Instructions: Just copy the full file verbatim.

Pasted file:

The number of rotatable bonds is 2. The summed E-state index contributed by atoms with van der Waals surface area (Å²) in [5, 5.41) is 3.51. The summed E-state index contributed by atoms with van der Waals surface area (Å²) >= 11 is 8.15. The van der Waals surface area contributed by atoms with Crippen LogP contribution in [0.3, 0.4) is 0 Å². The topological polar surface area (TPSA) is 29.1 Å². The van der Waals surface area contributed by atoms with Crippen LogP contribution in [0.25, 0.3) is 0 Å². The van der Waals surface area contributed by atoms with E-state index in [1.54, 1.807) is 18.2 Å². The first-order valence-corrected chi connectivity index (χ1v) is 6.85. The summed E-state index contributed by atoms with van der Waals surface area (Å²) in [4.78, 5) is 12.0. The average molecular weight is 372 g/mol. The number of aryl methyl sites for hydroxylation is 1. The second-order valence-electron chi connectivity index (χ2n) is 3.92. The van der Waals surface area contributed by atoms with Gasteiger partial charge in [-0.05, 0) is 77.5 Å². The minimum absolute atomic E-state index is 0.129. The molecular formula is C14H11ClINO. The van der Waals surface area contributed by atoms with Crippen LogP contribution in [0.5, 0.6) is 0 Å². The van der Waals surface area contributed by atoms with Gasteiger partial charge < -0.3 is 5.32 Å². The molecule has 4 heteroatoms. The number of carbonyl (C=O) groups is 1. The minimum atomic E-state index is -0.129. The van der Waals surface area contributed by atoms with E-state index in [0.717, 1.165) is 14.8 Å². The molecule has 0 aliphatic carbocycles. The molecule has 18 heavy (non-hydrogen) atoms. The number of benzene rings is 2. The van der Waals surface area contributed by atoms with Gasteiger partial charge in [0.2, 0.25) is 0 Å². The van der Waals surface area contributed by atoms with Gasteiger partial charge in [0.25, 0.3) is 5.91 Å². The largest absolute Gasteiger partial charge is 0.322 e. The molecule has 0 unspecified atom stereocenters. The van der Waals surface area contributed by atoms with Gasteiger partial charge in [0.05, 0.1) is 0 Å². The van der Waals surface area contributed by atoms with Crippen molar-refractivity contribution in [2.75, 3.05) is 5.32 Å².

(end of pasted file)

The number of rotatable bonds is 2. The summed E-state index contributed by atoms with van der Waals surface area (Å²) in [5, 5.41) is 3.51. The summed E-state index contributed by atoms with van der Waals surface area (Å²) >= 11 is 8.15. The van der Waals surface area contributed by atoms with Crippen LogP contribution in [0.3, 0.4) is 0 Å². The topological polar surface area (TPSA) is 29.1 Å². The van der Waals surface area contributed by atoms with Crippen LogP contribution in [0.25, 0.3) is 0 Å². The van der Waals surface area contributed by atoms with E-state index in [1.54, 1.807) is 18.2 Å². The first-order valence-corrected chi connectivity index (χ1v) is 6.85. The summed E-state index contributed by atoms with van der Waals surface area (Å²) in [4.78, 5) is 12.0. The average molecular weight is 372 g/mol. The number of aryl methyl sites for hydroxylation is 1. The second-order valence-electron chi connectivity index (χ2n) is 3.92. The van der Waals surface area contributed by atoms with Gasteiger partial charge in [-0.05, 0) is 77.5 Å². The minimum absolute atomic E-state index is 0.129. The molecular formula is C14H11ClINO. The van der Waals surface area contributed by atoms with Crippen LogP contribution in [0.5, 0.6) is 0 Å². The van der Waals surface area contributed by atoms with Gasteiger partial charge < -0.3 is 5.32 Å². The molecule has 4 heteroatoms. The number of carbonyl (C=O) groups is 1. The minimum atomic E-state index is -0.129. The van der Waals surface area contributed by atoms with E-state index in [0.717, 1.165) is 14.8 Å². The molecule has 0 aliphatic carbocycles. The molecule has 18 heavy (non-hydrogen) atoms. The number of benzene rings is 2. The van der Waals surface area contributed by atoms with Gasteiger partial charge in [0.2, 0.25) is 0 Å². The van der Waals surface area contributed by atoms with Gasteiger partial charge in [0.25, 0.3) is 5.91 Å². The largest absolute Gasteiger partial charge is 0.322 e. The molecule has 0 unspecified atom stereocenters. The van der Waals surface area contributed by atoms with Gasteiger partial charge in [0.05, 0.1) is 0 Å². The van der Waals surface area contributed by atoms with Crippen molar-refractivity contribution in [2.75, 3.05) is 5.32 Å².